When you are traveling from a wintery cold climate to a warm one, the last thing you want to be toting around is a big heavy jacket and boots. It is best to put those items in your checked luggage and just wear a lightweight sweater or jacket. Also limit the number of items you carry so you are not encumbered as you hike through the airport. That also opens you up to accidentally forgetting an item when you sit them down. Try to carry your snacks and camera in your carry-on baggage rather than in a separate bag. It also makes it hard to pull out your ID or boarding pass, if your hands are full.

Be sure to have your liquids (3.4 oz.) packed in a Quart Size Bag:3-1-1 TSA Brochure

Travelers that forgot to do that ended up having to remove them from their carry-on or personal bags and had to throw these items away. They held up lines which only added to the anxiety they were experiencing. Drink your water and toss the bottle before you enter security. The trash bins were overflowing with items that had to be thrown away, due to lack of planning (especially water bottles!). Some people were getting mad at the Security Officer for making them throw their items away—when it was really their responsibility to be prepared in advance

Empty your pockets of spare change or knives, remove your belt, and remove any large jewelry prior to entering security:

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It is best if you are prepared for this before you get to the airport. Check your purse to make sure you didn’t forget items that could be confiscated (like pepper spray, scissors, knives, hand soap, etc.). People that forgot to do this were having to remove these items and toss them…and they were holding up the line. Put your belt and jewelry in your carry-on bag, and then put them on after you go through security.

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Boarding the Plane:

Follow the carry-on bag allowances for your airline:

There were some travelers that had a carry-on bag, a laptop, purse, another cloth bag, and a camera bag. They were stopped by the airline attendant and told they could only have a carry-on and a personal bag. They either had to try and cram them all into their carry-on bag or go back to the counter and check the additional items as checked baggage—which ended up costing them money and opened them up to the possibility of items getting lost or damaged.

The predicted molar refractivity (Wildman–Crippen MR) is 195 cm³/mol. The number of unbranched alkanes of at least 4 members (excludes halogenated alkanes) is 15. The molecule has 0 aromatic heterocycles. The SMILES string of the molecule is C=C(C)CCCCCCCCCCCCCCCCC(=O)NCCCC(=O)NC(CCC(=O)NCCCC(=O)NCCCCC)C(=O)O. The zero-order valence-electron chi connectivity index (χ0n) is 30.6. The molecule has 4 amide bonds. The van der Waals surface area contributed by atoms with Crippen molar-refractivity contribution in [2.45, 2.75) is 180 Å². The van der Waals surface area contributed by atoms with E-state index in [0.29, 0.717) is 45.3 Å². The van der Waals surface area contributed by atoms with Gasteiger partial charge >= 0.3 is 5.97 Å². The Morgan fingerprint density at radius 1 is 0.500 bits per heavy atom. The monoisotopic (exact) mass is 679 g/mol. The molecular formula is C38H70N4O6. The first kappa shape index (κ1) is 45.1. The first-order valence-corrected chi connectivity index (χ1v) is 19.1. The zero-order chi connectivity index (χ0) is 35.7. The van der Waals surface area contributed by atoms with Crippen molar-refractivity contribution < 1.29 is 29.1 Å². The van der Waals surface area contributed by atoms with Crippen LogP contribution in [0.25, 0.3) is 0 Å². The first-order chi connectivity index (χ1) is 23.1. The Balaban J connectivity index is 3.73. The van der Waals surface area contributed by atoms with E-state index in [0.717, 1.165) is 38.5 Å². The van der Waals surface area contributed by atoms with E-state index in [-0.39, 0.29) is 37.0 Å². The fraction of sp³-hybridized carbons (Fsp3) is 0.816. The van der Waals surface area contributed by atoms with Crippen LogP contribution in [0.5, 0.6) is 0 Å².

Remove items you will be using on the plane (book, Ipod, Kindle, etc.) from your carry-on bag prior to boarding:

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Pulling your bag out of the overhead bin during flight is discouraged–they can be hard to pull out, and you don’t want anything landing on the person below. There is not always room to stow your bag above where you are seated either, so you will be disturbing the person in the seat below where your bag is stowed.

Have your boarding pass in hand when boarding the plane.

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Listen to what part of the plane is being boarded and wait until it is your time to board:

Airlines will generally board those with special needs or those with small children first, and then may move on to first class and then call groups of rows. Some airlines may board from the back of the plane forward or go by boarding numbers or sections that are listed on your boarding pass.

Bring snacks:

Many flights charge for snacks and meals and these can be expensive (i.e. $7 on up). Plan in advance and bring snacks for longer flights. On many flights, you will receive soft drinks, juice, coffee/tea, or water for free.

Drink plenty of fluids during your flight:

Many travelers experience problems from becoming dehydrated during flights. These problems can sometimes show up a day or so after they land. Examples include cold sores, sore throats, sores in mouth, headaches, etc. Drinking water or juices are your best bet, rather than soft drinks or alcoholic beverages which are dehydrators as well.

By being prepared in advance and knowing what to expect, this part of your journey can be a pleasant one as well.  Traveling to a new destination is such a great experience, so plan on enjoying every step along the way.

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For insightful travel ideas, check out my book:

Know Before You Go:  Traveling the U.S. and Abroad

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Know Before You Go:  Traveling the U.S. and Abroad by [Patterson, Stephanie Tehan]

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and wherever books are sold